Talk:System Center Configuration Manager
|WikiProject Computing / Software||(Rated Start-class, Low-importance)|
Back Orifice peer review
We are having a peer review for remote administration tool Back Orifice. We're hoping that you could join the discussion and give us some ideas, how to improve the article further. --Easyas12c 19:54, 12 January 2006 (UTC)
What about licensing?
Is WSUS free to use and Microsoft SMS the paying version? This is not clear from the articles.
- WSUS is simply for controlling and distributing Windows updates. SMS allows administrators to take control and observe domain members' computers as needed. —The preceding unsigned comment was added by Jasonth (talk • contribs) 13:56, 19 December 2006 (UTC).
The reference to Vintela should be moved to the end of the page, to a section like "Related tools". It is clear that it is promoting the product. —The preceding unsigned comment was added by 220.127.116.11 (talk) 01:50, 8 December 2006 (UTC).
Is Systems Management Server 2003 bundled with Windows 2003 Server or is it sold separately?
- SCCM 2007 is the latest and requires licensed purchase. —Preceding unsigned comment added by 18.104.22.168 (talk) 21:28, 21 June 2010 (UTC)
Server goes insane?
One SMMS server told all its clients to reformat their hard drives, then reformatted its own. Ooops!
I just learned of this via Slashdot. Nothing I have seen so far says why or how it happened. My first guess would be a sys admin staffer going postal, updated version of Bastard Operator From Hell.
Merge into Microsoft System Center
The System Center Configuration Manager page notes "It has been suggested that this article be merged with System Center Virtual Machine Manager, System Center Service Manager, System Center Operations Manager, System Center Essentials and System Center Data Protection Manager to Microsoft System Center. (Discuss) Proposed since November 2015."
While it is true that System Center Configuration Manager (SCCM) is a part of System Center which may have become effective in 2012 (https://technet.microsoft.com/en-us/library/cc507089.aspx), SCCM is still a unique object with its own history. Would we also recommend merging each of the 50 United States into a single article about the United States? Would we also recommend merging Arnold Schwarzenegger into the article about California - er., the United States? Would we also recommend merging Wikipedia into the article about the internet? Would we eventually merge every article into an article about the universe?
I tend to be a fan of object oriented approaches with clearly identified relationships between those objects. I would love to see this article (and the other related articles) fully developed to identify the unique purposes, history, licensing, download, installation, and support of each product as well as how they all interact (possibly covered in the System Center article). After all, Microsoft still provides independent information for each component (e.g., https://technet.microsoft.com/en-us/library/gg699393.aspx).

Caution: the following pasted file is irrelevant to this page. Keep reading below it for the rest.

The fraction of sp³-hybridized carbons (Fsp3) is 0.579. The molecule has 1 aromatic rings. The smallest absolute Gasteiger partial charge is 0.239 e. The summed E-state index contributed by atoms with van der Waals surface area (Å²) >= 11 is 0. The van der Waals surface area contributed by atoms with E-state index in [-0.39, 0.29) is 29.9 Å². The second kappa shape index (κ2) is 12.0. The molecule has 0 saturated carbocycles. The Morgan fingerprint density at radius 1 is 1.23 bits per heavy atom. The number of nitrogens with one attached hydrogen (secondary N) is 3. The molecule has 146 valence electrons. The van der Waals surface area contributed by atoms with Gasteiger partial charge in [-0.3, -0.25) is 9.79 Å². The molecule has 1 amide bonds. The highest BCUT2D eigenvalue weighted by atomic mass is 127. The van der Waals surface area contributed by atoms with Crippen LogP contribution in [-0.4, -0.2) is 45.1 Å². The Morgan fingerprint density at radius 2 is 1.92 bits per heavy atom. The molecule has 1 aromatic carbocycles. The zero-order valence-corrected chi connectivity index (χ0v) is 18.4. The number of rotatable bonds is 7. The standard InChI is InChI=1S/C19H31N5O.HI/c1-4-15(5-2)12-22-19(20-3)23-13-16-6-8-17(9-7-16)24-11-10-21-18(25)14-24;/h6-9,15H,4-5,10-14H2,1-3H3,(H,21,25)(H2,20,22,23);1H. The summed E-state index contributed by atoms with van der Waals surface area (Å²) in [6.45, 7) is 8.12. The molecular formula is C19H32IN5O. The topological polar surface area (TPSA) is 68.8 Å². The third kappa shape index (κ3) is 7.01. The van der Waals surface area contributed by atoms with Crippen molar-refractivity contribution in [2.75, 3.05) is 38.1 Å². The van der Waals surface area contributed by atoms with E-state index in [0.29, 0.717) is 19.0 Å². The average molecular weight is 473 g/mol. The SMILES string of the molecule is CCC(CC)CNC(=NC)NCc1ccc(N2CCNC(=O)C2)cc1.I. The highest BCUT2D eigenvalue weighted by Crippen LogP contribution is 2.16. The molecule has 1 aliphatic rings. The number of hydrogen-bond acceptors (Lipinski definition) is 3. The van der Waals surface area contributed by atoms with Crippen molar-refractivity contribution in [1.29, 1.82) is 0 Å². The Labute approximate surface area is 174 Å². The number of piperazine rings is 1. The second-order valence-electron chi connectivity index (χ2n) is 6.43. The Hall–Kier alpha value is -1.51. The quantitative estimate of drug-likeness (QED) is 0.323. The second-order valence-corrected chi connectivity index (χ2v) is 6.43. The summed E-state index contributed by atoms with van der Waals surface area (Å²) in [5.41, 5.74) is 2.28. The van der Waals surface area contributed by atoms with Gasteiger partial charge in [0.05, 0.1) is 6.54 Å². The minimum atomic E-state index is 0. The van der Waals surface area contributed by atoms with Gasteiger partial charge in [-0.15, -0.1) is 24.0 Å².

If all of the articles for the independent components are merged into a single article, the article will either fail to provide adequate information about all the components (which the articles already seem to fail to do) or will become oppressively long.
I hope this helps with the discussions.
I apologize that I don't remember my credentials at this time to sign this post. I respectfully offer these comments to the community at large.
- Hello, Robert
- While your examples about states of the United States and Arnold Schwarzenegger are appreciated, the criteria for having separate articles are already established: Wikipedia:Notability and Wikipedia:Article size. In other word, if you have significantly more contents to add, which are backed by reliable secondary sources that are independent of the subject itself, we can keep these articles. Otherwise, the merger should proceed.
- And may I remind you: A merger is fully reversible. So, if and when more contents (which are backed by reliable secondary sources that are independent of the subject itself) are found, the article can be split again.
Greetings - Microsoft marketing moves components from department to department (Management, Windows Core, Networking, etc.) and it is very possible that System Center could be broken into more than one family of products. An article on all of the System Center products could be a large article, so I suspect merging System Center into a single article will be problematic.